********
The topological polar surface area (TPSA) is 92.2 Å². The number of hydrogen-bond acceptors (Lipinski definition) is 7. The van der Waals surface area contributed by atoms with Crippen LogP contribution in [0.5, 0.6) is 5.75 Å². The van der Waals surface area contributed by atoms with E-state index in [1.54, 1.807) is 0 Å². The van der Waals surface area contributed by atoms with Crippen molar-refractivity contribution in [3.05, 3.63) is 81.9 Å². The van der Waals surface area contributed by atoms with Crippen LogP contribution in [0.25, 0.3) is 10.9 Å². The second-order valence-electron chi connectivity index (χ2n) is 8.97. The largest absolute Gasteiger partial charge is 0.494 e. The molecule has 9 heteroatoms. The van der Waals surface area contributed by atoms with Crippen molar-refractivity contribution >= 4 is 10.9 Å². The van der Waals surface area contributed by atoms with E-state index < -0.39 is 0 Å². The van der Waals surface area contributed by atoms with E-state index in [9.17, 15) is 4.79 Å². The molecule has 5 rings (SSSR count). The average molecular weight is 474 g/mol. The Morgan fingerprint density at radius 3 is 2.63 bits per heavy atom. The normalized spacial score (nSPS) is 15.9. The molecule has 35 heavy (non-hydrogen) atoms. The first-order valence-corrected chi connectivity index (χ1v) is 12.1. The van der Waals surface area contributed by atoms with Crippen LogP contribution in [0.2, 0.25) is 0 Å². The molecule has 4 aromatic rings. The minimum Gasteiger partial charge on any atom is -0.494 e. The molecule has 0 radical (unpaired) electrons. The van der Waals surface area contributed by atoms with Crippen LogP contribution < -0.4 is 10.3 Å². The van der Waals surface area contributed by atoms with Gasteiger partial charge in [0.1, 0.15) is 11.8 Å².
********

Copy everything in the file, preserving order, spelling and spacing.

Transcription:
The topological polar surface area (TPSA) is 92.2 Å². The number of hydrogen-bond acceptors (Lipinski definition) is 7. The van der Waals surface area contributed by atoms with Crippen LogP contribution in [0.5, 0.6) is 5.75 Å². The van der Waals surface area contributed by atoms with E-state index in [1.54, 1.807) is 0 Å². The van der Waals surface area contributed by atoms with Crippen molar-refractivity contribution in [3.05, 3.63) is 81.9 Å². The van der Waals surface area contributed by atoms with Crippen LogP contribution in [0.25, 0.3) is 10.9 Å². The second-order valence-electron chi connectivity index (χ2n) is 8.97. The largest absolute Gasteiger partial charge is 0.494 e. The molecule has 9 heteroatoms. The van der Waals surface area contributed by atoms with Crippen molar-refractivity contribution >= 4 is 10.9 Å². The van der Waals surface area contributed by atoms with E-state index < -0.39 is 0 Å². The van der Waals surface area contributed by atoms with E-state index in [9.17, 15) is 4.79 Å². The molecule has 5 rings (SSSR count). The average molecular weight is 474 g/mol. The Morgan fingerprint density at radius 3 is 2.63 bits per heavy atom. The normalized spacial score (nSPS) is 15.9. The molecule has 35 heavy (non-hydrogen) atoms. The first-order valence-corrected chi connectivity index (χ1v) is 12.1. The van der Waals surface area contributed by atoms with Crippen LogP contribution in [0.2, 0.25) is 0 Å². The molecule has 4 aromatic rings. The minimum Gasteiger partial charge on any atom is -0.494 e. The molecule has 0 radical (unpaired) electrons. The van der Waals surface area contributed by atoms with Crippen LogP contribution < -0.4 is 10.3 Å². The van der Waals surface area contributed by atoms with Gasteiger partial charge in [0.1, 0.15) is 11.8 Å².